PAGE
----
Ireland expects the European Commission’s decision soon on whether favorable Irish transfer pricing rulings granted to U.S. technology giant Apple violated European Union (EU) state aid rules.
“We are expecting adjudication on Apple maybe in the next few weeks but certainly between now and Christmas,” Irish Finance Minister Michael Noonan told reporters on his way to a meeting of the European Union finance ministers.
The commission has been investigating the tax ruling practices of EU states since 2013. On June 11, 2014, the commission opened formal state aid investigations in three cases: Apple in Ireland, the Fiat Finance & Trade unit of Fiat Chrysler in Luxembourg, and Starbucks in the Netherlands.
Status of the Apple case
The panel has decided that Luxembourg and the Netherlands granted the Fiat unit and Starbucks illegal aid and ordered the two countries to recover between $21 million (€20 million) and $32 million (€30 million) in taxes from each company.
In its fourth quarter financial statements, Apple noted that its effective tax rates “could be affected by . . . changes in tax laws or their interpretation, including in . . . Ireland.” The computer giant stated that “if the European Commission were to conclude against Ireland, it could require Ireland to recover from the company past taxes covering a period of up to 10 years reflective of the disallowed state aid, and such amount could be material.”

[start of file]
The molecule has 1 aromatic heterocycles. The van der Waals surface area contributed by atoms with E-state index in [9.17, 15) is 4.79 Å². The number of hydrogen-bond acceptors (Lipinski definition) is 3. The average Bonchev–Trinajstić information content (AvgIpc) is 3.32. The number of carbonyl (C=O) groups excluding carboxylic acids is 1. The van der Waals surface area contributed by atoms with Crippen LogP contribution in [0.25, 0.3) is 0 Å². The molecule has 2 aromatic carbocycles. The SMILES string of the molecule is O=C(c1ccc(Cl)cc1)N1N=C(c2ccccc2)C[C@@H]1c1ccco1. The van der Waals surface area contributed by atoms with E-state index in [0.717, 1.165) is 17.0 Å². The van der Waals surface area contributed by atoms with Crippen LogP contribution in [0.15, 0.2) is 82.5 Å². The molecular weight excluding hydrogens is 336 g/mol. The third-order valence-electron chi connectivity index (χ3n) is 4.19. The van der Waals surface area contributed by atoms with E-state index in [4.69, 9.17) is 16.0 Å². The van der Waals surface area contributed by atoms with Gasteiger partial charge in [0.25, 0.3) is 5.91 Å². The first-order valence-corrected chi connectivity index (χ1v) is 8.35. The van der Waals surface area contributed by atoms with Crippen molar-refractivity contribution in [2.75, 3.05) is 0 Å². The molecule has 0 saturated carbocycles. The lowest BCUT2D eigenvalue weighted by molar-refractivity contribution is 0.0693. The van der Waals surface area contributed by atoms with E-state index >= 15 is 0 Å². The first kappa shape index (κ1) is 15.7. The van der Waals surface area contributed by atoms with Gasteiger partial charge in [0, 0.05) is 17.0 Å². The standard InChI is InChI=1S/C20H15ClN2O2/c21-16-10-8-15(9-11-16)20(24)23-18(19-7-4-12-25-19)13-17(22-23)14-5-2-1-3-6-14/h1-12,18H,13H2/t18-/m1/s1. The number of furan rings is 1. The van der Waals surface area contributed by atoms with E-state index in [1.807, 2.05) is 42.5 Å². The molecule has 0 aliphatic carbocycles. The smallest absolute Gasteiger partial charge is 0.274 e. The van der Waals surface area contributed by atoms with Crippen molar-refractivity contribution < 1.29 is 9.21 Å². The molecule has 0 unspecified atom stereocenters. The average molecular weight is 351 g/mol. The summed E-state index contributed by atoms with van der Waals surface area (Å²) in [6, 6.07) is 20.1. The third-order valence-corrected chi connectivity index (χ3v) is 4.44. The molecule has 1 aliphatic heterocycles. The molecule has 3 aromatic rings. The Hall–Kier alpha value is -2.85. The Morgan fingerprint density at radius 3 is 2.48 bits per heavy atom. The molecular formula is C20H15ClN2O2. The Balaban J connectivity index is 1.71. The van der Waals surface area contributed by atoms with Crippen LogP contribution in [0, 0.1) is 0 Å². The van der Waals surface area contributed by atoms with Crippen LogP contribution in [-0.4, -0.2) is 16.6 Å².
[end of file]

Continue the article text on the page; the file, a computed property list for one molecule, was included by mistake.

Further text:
In an interview with Irish national broadcaster RTE, Apple CEO Tim Cook was asked if the company intends to scale back in Ireland in the event that the company receives an adverse ruling from the commission. Citing the company’s decision to add 1,000 new jobs in Ireland by mid-2017, he responded, “We’re all in.”
Apple will appeal an adverse ruling
“If there is an adverse ruling, we’re going to appeal, Ireland is going to appeal and we’re going to support them because there was no special deal, no special arrangement,” Cook said. “I can’t say for sure what they’ll come back with, but what I do know for sure is if the evidence is viewed on a fair basis, I believe strongly that it will be found that there is nothing wrong done.”